Prayer, it seems, is no longer a politically acceptable response to tragedy. Instead, we're being told to put our trust in something else.
As I record this on the Friday after the horrific San Bernardino massacre that claimed at least 14 lives, authorities have all but pieced together the motives of the married couple who perpetrated the act of terror.
The latest news--Syed Farook's wife had pledged allegiance to ISIS, and the couple had turned their home and garage into an armory of bomb making material, guns and ammo.
Many, of course, are superimposing their own narratives, just as they did a week earlier with the Colorado Springs shooting. And as they did with that crime, some have found a way to implicate Christians.
And that way is what Emma Green of the Atlantic Monthly has dubbed "prayer shaming," referring to comments in both social and conventional media criticizing those, especially GOP candidates, for saying that their thoughts and prayers were with the people of San Bernardino.
The epitome of "prayer shaming" was the front page of the New York Daily News on Thursday, which read "God Isn't Fixing This," and called talk of prayer "meaningless platitudes." As Rod Dreher rightly commented, these kind of statements "reveal a total lack of understanding of what religious people believe, and why."
They also reveal the extent to which, as my "BreakPoint This Week" co-host Ed Stetzer puts it, Christians have lost any "home-field advantage" we may have had in the culture.
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Until last week, saying that you were praying for someone was seen an act of kindness, even if the other person didn't believe in the efficacy of prayer. For example, the late atheist Christopher Hitchens thanked the people who were praying for him after he was diagnosed with the cancer that would take his life.
And more recently, Richard Dawkins, author of "The God Delusion," criticized British theaters for refusing to run a Church of England ad about the Lord's Prayer. He said "If anybody is 'offended' by something so trivial as a prayer, they deserve to be offended."
While I would never call prayer "trivial," I can't help but notice that the two leading public atheists of our time were more gracious about prayer than many American activists and media elites. For them, prayer is apparently a "meaningless gesture" and a poor substitute for "doing something."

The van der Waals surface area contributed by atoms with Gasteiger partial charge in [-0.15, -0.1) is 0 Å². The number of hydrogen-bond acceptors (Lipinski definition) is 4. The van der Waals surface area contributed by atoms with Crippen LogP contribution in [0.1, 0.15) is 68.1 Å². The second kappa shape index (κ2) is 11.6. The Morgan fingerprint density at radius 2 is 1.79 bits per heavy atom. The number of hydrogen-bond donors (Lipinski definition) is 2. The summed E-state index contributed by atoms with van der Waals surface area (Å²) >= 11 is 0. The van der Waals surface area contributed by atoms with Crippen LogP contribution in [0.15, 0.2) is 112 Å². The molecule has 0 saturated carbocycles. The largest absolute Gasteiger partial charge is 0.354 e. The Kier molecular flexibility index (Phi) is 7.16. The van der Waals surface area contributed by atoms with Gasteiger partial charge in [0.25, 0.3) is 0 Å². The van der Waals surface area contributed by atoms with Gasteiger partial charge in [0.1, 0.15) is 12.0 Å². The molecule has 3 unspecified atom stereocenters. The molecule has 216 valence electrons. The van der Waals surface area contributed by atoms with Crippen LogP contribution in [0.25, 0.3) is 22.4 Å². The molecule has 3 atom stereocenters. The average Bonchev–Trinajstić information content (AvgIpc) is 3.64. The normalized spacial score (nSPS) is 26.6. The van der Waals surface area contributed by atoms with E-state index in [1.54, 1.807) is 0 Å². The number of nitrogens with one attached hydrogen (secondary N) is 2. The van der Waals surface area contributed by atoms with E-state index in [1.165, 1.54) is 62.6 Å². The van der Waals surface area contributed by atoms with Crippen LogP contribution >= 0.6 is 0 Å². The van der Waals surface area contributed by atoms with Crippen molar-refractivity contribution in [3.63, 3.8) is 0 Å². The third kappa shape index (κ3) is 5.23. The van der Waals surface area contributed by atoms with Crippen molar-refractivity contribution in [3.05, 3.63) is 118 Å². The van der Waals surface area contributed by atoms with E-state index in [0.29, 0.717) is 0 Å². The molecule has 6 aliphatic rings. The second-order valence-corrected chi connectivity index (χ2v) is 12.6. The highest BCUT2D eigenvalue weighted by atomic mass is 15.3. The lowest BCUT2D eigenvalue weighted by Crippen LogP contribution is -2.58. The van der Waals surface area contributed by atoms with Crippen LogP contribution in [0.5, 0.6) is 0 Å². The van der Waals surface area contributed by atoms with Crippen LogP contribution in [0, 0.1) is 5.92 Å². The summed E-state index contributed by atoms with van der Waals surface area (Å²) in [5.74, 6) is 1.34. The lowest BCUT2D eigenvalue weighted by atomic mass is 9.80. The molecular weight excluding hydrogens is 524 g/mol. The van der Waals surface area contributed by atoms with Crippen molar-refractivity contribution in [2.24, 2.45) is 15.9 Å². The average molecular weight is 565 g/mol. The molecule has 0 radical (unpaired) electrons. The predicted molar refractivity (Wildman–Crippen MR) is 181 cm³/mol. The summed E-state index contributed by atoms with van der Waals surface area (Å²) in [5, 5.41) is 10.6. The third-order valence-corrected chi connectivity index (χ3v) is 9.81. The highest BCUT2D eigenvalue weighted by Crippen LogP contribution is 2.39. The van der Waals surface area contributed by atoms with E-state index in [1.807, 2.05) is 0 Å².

Of course, they assume in the process that, 1) we know what that "something to do" is, and 2), that this "something" will actually solve the problem.
And it's precisely here that the technocratic worldview of many activists and critics is revealed for what it is. Their faith, while not in prayer, is in something else. Namely, that all human problems and challenges, such as climate change, gun violence, and even terrorism, are problems that can be solved if only we apply the right technique, which in these cases, are the right laws and public policies.
In this worldview, the world and all its complexities can be reduced to mathematical models, and controlled by our best ideas and efforts, and the problems can be, if not eliminated, at least ameliorated.
But it's a worldview that consistently fails. In the run-up to the financial crisis of 2008, Wall Street honestly believed it had mathematically solved the problem of risk. It hadn't. The climate models being used as the basis of the recent Paris conference on climate change completely failed to predict what has actually happened over the past 15-20 years.
And there's no reason to believe that the "something" the critics of prayer are advocating will reduce, much less stop, the kind of carnage we saw in San Bernardino.
And yet, as the psalmist put it, nations continue to rage and people continue to plot in vain. Their worldview just can't imagine otherwise. But as the psalmist added, it's the Lord alone, that can "make us dwell in safety." Rod Dreher joined me and co-host Ed Stetzer on this weekend's BreakPoint This Week. Please come to BreakPoint.org to listen.
This article was originally posted here.